A well-chosen remodeling project will typically improve the look and value of an outdated home. Surprisingly, 35% of all remodeling jobs are whole-home improvements. But when homeowners are looking to make one effective change in their house, floor replacement is a common go-to. And while hardwood installation or refinishing will often change a home for the better, when it’s not done properly, the outcome can be a total nightmare.
The state of Florida seems particularly plagued by flooring issues, as homeowners keep coming out of the woodwork with a host of complaints that range from improper materials to shoddy installation. Some even have mold growing beneath their floorboards.
One homeowner in Boca Raton had her engineered hardwood floors installed for only a couple of years before she started noticing issues.
Homeowner Laurie Edgar noted, “We noticed in our bedroom that one of our floorboards started to kind of pucker up a little bit.”
After that, she noticed her floorboards were starting to cup, or shift. She found out that mold was growing underneath.
Edgar went back to the company that performed the installation, Floors to Go, to find out the source of these issues. She says that the company was colossally unhelpful. Manager Tim Jones told Edgar that her one-year warranty was up and that she’d have to prove that the damage wasn’t the result of a leak prior to taking action.
“He said he didn’t really have an explanation for why that may be taking place,” says Edgar.
Frustrated and skeptical, Edgar paid two inspectors to assess the issue. A plumbing inspector certified that the Edgar home has no leak that could be causing the damage. And a certified inspector from the National Wood Flooring Association identified the problem as “installer related.”
Says Edgar, “As soon as the inspector lifted the couple of boards he looked right at us. He said, ‘I will do a further inspection, but I will tell you right now from my initial observation that this was absolutely an installation failure.'”
The inspector went on to say that the flooring adhesive used in the installation was much too thin. But Jones still won’t take responsibility, citing that the problem occurred outside the limits of the limited warranty. He also maintains the idea that Edgar’s home has a leak in the sub-floor, even though her inspection states otherwise.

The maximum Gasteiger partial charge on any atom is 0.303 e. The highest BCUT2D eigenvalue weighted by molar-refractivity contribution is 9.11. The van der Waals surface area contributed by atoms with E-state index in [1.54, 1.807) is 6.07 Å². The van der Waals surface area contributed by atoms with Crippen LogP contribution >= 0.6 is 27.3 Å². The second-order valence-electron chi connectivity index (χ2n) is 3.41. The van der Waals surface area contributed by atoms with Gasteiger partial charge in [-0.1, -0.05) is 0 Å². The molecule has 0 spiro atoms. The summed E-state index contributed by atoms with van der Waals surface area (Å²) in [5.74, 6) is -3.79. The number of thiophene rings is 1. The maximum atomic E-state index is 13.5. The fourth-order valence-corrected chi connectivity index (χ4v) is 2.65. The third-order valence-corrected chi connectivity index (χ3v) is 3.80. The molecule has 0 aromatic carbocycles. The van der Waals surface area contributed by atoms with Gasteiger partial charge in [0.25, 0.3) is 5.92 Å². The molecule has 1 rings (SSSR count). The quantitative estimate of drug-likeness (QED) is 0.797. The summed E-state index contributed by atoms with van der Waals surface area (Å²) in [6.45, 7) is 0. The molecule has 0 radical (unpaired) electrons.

Edgar is now stuck with a subpar floor, and unless she takes the company to court, she’ll likely be responsible for coming up with the money to fix the problems before they get worse.
But Edgar’s situation is hardly unique. Another Florida woman, identified only as Jane, had her carpeted floors replaced with engineered bamboo in 2013. Since bamboo flooring is considered to be much more durable than even hardwood floors — Strand bamboo flooring has a high Janka scale hardness level of over 3500, whereas most hardwood floors clock in at around 1450 — it’s usually considered to be a great choice. But after only a year, Jane started to notice that something was amiss.
“There were little tiny things, you know,” said Jane. “At first — what is on my floor? Thinking it’s fuzz or something. And I’m like, ‘What’s going on with the surface of this floor?’ And it’s all right at the entry way. And then it started to get worse.”
While Jane initially paid around $2,700 for the installation, it would have cost her $3,000 to $4,000 to replace it. She tried to get in touch with the flooring installation company for more than a year, with no luck. After she called a local news station for help, she finally got a response.
The issue was due to the glue, said the owner of Bailey Floors. However, an inspection later found that the problem was not due to faulty materials but to elevated moisture.
In a humid state like Florida, it can be difficult to maintain hardwood floors for this reason. Owners and installers in locations with excessive moisture need to take special precautions. Moisture levels need to be tested prior to installation.
In addition, homeowners should be diligent in their hiring practices. Always ask to see a contractor’s certificate of competency. While it’s not required in the flooring industry, it’s a good indication of a trustworthy business. To that end, homeowners should also do extensive research before selecting a contractor. In the digital age, a lot of what you need can be found online. Look for reviews on reputable sites like Angie’s List and Yelp, and check with the Better Business Bureau for any red flags.